I have no problems with you saying you disagree, but I have a problem saying you are 100% right, which is essentially the point you are trying to convey. Ultimately this is not something I even talk or obsess about (though I enjoy taking digs at Willie when I can), but the article was noteworthy enough to talk about because I still talk to many people who blame Beltran. I think he is least of all to blame in that specific inning. He got owned by Wainwright and I have all the respect in the world for Wainwright in that instance. To me, that is the least of the argument. The majority of the argument comes in the form of did Willie make the right move? Maybe there was no chance in hell the Mets win regardless of what happens. Maybe Wainwright was going to be too good no matter what, which is possible. But at this point, Willie’s call can absolutely be argued.

    5:15 PM

     
    Blogger Coop said...

    Mike, i'll be there too at 6:45, just promise you guys will go easy on me. At least you have a method -- I'm kinda just going in and saying -- hey i saw this guy play once. Sounds good to me. LOL

    5:33 PM

     
    Blogger mr. met said...

    Coop,

    I have done NO prep. Benny gave me a pep talk and I'll be flying by the seat of my pants too. I just haven't had time. I haven't even watched a Mets game yet....how fucked up is that?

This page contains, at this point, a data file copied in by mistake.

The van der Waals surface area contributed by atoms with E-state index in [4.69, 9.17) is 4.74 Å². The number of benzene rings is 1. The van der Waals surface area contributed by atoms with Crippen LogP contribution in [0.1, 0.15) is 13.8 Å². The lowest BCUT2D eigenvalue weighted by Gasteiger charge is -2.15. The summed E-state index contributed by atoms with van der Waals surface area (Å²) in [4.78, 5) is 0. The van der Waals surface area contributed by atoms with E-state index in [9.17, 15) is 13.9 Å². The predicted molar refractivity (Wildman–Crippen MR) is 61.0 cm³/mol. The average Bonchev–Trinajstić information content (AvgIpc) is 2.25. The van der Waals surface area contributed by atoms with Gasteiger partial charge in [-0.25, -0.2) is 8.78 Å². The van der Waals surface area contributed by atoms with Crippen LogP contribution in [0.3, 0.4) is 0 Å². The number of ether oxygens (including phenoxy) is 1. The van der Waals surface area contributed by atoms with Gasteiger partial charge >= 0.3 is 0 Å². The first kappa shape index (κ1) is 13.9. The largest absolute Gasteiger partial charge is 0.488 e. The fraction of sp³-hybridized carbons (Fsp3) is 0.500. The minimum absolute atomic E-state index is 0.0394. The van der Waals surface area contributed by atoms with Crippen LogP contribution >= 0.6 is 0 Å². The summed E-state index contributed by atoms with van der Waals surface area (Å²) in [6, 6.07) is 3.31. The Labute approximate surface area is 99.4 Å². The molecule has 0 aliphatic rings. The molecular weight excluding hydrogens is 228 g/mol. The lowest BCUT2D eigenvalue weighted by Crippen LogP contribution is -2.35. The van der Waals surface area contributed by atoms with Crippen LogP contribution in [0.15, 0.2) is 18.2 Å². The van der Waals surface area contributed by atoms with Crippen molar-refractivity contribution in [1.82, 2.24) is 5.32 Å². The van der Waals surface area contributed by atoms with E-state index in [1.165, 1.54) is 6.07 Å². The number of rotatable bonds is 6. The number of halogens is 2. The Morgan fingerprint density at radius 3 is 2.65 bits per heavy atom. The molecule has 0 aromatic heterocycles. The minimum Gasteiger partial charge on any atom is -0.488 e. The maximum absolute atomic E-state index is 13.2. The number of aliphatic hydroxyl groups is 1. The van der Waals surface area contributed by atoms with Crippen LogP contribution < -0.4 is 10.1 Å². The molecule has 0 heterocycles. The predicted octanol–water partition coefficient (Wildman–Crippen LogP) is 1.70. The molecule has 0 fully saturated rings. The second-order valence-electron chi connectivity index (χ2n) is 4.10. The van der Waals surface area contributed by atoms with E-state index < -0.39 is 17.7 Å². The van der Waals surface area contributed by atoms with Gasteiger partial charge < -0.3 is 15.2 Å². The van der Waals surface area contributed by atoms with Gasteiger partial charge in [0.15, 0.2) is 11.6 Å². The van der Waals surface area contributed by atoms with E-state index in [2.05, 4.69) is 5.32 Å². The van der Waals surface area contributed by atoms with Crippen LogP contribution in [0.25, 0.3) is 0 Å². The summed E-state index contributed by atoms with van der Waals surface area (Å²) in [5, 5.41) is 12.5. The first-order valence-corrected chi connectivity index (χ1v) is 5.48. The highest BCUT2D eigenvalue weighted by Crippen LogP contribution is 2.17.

Besides, I'll have no problems helping you out. Just ask....not that it would be a big help if I did give you advice.

    My IM is mineral207 on AOL should you need to bounce something off my brain.

    5:37 PM

     
    Anonymous D-D-D-D-D-D-D-DG said...

    Folks, far as I'm concerned 2006 is over. Could ofs, should ofs and what ifs are a great way to waste the present but ain't turning up any new directions except backwards.

    6:31 PM

     
    Blogger metdynasty said...

    Mike, I did not at anywhere in my original post say I am 100% right or implying it. My entire comment argues that your and the other NL scout's argument defies logic and I gave my reasons.

    I never implied that managers do not matter. In fact, I believe managers play a big role in the game. With the 2004 series example, I was trying to show the absurdity of blaming an entire series or even just one game on the manager and especially on his decision in one particular inning.